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#9 of 100 Agile Transition Guide Delights

Have you had that conversation with the struggling team that wants to switch to Kanban?  They don't really know why - but they've heard that Kanban will be easier.  So why don't they switch processes?

We are failing at Scrum, so let's switch to Kanban!

Does that sentence make sense in your world?  I hear it quite a lot.  Well not stated that emphatically.  In fact, most teams don't know that they are failing at Scrum - but they are... it is such an easy process to follow - how could you fail?

More Prescriptive -to- More Adaptive
Cutting to the gist of the problem - a team that cannot complete stories in a sprint.... well they are failing.  You could ask why they cannot complete stories in the sprint.  There may be several legitimate reasons, typically it is an impediment beyond their control.  Something like getting "sign-off" from some stakeholders that the feature desired works as expected and doesn't break anything else.  When you see this "reason" and investigate it - you will typically run across the deeper true reason... lack of trust.

Let's leave that overt reaction to something that's happened in the past that caused this - trust response called, sign-off required, to another time.  Let's focus upon the current trust response... switching processes because we cannot be successful with the current process.

As a transition guide, this is one of those dialogues I wish to avoid because it may appear that I enjoy the chaos of the team failing.  A team that is failing, knows it, and is still trying to fix things is one that has hope, it is a team I can work with, it is a team that needs to go back to the very basics of software development.  Learn to control their environment.  Practice the discipline of changing ONE known thing at a time and building their product with this ONE difference.  Then testing their product with this ONE known change to see the expected effect upon the system.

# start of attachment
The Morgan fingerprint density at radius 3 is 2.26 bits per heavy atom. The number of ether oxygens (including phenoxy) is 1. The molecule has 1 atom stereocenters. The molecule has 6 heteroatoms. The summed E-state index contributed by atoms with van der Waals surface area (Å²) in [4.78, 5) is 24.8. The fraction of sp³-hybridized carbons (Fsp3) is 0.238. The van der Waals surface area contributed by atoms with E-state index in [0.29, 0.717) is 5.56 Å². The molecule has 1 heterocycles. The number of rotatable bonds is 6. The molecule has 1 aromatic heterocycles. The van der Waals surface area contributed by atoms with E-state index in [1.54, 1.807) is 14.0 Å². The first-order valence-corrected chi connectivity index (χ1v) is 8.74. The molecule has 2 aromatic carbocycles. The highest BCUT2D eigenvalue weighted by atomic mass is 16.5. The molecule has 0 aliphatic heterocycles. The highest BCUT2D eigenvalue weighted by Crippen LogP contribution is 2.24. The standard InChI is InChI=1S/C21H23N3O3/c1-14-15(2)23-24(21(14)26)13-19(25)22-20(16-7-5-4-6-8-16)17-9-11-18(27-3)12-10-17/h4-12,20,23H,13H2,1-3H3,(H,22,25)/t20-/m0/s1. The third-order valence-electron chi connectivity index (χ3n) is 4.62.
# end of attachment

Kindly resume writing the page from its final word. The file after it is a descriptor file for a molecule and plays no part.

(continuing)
A team lead that understands this and expresses the desire to build this capability in the team, and acquire the infrastructure (such as testing tools, and environmental controls such as DB migration scripts) to practice the discipline is a pleasure to work with.

So what are the legitimate reasons to switch to Kanban?

I will leave that to you dear reader... tell me in the comments.... 

I'm pondering a different question - how does a team re-build trust with its stakeholders?